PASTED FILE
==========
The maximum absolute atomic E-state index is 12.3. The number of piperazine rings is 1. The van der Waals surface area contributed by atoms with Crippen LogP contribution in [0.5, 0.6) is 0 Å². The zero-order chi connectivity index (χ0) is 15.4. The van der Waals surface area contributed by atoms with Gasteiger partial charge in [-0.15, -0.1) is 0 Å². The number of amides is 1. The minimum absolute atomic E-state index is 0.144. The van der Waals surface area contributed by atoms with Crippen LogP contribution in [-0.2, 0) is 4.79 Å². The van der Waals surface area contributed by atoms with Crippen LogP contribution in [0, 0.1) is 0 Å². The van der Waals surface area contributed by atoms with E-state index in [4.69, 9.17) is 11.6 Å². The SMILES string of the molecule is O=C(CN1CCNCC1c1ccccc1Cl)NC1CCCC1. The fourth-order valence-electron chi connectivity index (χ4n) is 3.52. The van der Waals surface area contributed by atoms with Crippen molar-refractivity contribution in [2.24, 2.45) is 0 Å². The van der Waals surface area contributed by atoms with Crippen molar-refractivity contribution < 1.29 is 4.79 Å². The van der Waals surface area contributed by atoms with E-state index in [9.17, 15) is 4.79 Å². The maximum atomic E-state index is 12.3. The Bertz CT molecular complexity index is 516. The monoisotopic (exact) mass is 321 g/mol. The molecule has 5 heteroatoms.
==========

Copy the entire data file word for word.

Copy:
The maximum absolute atomic E-state index is 12.3. The number of piperazine rings is 1. The van der Waals surface area contributed by atoms with Crippen LogP contribution in [0.5, 0.6) is 0 Å². The zero-order chi connectivity index (χ0) is 15.4. The van der Waals surface area contributed by atoms with Gasteiger partial charge in [-0.15, -0.1) is 0 Å². The number of amides is 1. The minimum absolute atomic E-state index is 0.144. The van der Waals surface area contributed by atoms with Crippen LogP contribution in [-0.2, 0) is 4.79 Å². The van der Waals surface area contributed by atoms with Crippen LogP contribution in [0, 0.1) is 0 Å². The van der Waals surface area contributed by atoms with E-state index in [4.69, 9.17) is 11.6 Å². The SMILES string of the molecule is O=C(CN1CCNCC1c1ccccc1Cl)NC1CCCC1. The fourth-order valence-electron chi connectivity index (χ4n) is 3.52. The van der Waals surface area contributed by atoms with Crippen molar-refractivity contribution in [2.24, 2.45) is 0 Å². The van der Waals surface area contributed by atoms with Crippen molar-refractivity contribution < 1.29 is 4.79 Å². The van der Waals surface area contributed by atoms with E-state index in [9.17, 15) is 4.79 Å². The maximum atomic E-state index is 12.3. The Bertz CT molecular complexity index is 516. The monoisotopic (exact) mass is 321 g/mol. The molecule has 5 heteroatoms.